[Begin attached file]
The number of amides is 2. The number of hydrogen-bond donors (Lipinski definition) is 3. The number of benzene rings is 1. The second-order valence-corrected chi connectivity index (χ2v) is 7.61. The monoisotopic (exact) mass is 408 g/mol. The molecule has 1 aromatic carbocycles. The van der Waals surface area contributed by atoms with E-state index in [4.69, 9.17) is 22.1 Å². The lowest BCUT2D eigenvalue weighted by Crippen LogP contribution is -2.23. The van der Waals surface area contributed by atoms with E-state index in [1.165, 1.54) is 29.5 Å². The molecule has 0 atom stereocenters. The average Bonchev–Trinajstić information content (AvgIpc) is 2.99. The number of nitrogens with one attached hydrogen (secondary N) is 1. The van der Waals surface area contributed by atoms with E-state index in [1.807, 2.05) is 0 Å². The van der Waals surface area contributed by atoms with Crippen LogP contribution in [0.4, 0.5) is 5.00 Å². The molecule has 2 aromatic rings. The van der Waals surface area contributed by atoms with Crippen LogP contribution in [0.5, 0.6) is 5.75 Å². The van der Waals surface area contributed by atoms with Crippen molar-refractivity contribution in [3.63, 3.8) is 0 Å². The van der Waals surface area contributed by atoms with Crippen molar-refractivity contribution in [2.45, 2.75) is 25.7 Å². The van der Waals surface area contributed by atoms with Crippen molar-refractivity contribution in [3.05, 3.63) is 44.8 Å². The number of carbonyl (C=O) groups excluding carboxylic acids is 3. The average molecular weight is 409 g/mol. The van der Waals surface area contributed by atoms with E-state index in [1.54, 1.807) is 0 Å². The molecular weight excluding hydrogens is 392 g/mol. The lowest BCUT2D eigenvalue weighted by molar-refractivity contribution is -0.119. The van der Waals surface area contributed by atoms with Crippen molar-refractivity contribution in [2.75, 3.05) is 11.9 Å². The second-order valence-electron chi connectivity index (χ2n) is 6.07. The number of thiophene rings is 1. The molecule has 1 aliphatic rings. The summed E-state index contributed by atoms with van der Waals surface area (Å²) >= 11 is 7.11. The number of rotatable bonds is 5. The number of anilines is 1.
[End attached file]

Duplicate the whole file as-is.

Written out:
The number of amides is 2. The number of hydrogen-bond donors (Lipinski definition) is 3. The number of benzene rings is 1. The second-order valence-corrected chi connectivity index (χ2v) is 7.61. The monoisotopic (exact) mass is 408 g/mol. The molecule has 1 aromatic carbocycles. The van der Waals surface area contributed by atoms with E-state index in [4.69, 9.17) is 22.1 Å². The lowest BCUT2D eigenvalue weighted by Crippen LogP contribution is -2.23. The van der Waals surface area contributed by atoms with E-state index in [1.165, 1.54) is 29.5 Å². The molecule has 0 atom stereocenters. The average Bonchev–Trinajstić information content (AvgIpc) is 2.99. The number of nitrogens with one attached hydrogen (secondary N) is 1. The van der Waals surface area contributed by atoms with E-state index in [1.807, 2.05) is 0 Å². The van der Waals surface area contributed by atoms with Crippen LogP contribution in [0.4, 0.5) is 5.00 Å². The molecule has 2 aromatic rings. The van der Waals surface area contributed by atoms with Crippen LogP contribution in [0.5, 0.6) is 5.75 Å². The van der Waals surface area contributed by atoms with Crippen molar-refractivity contribution in [3.63, 3.8) is 0 Å². The van der Waals surface area contributed by atoms with Crippen molar-refractivity contribution in [2.45, 2.75) is 25.7 Å². The van der Waals surface area contributed by atoms with Crippen molar-refractivity contribution in [3.05, 3.63) is 44.8 Å². The number of carbonyl (C=O) groups excluding carboxylic acids is 3. The average molecular weight is 409 g/mol. The van der Waals surface area contributed by atoms with E-state index in [1.54, 1.807) is 0 Å². The molecular weight excluding hydrogens is 392 g/mol. The lowest BCUT2D eigenvalue weighted by molar-refractivity contribution is -0.119. The van der Waals surface area contributed by atoms with Crippen molar-refractivity contribution in [2.75, 3.05) is 11.9 Å². The second-order valence-electron chi connectivity index (χ2n) is 6.07. The number of thiophene rings is 1. The molecule has 1 aliphatic rings. The summed E-state index contributed by atoms with van der Waals surface area (Å²) >= 11 is 7.11. The number of rotatable bonds is 5. The number of anilines is 1.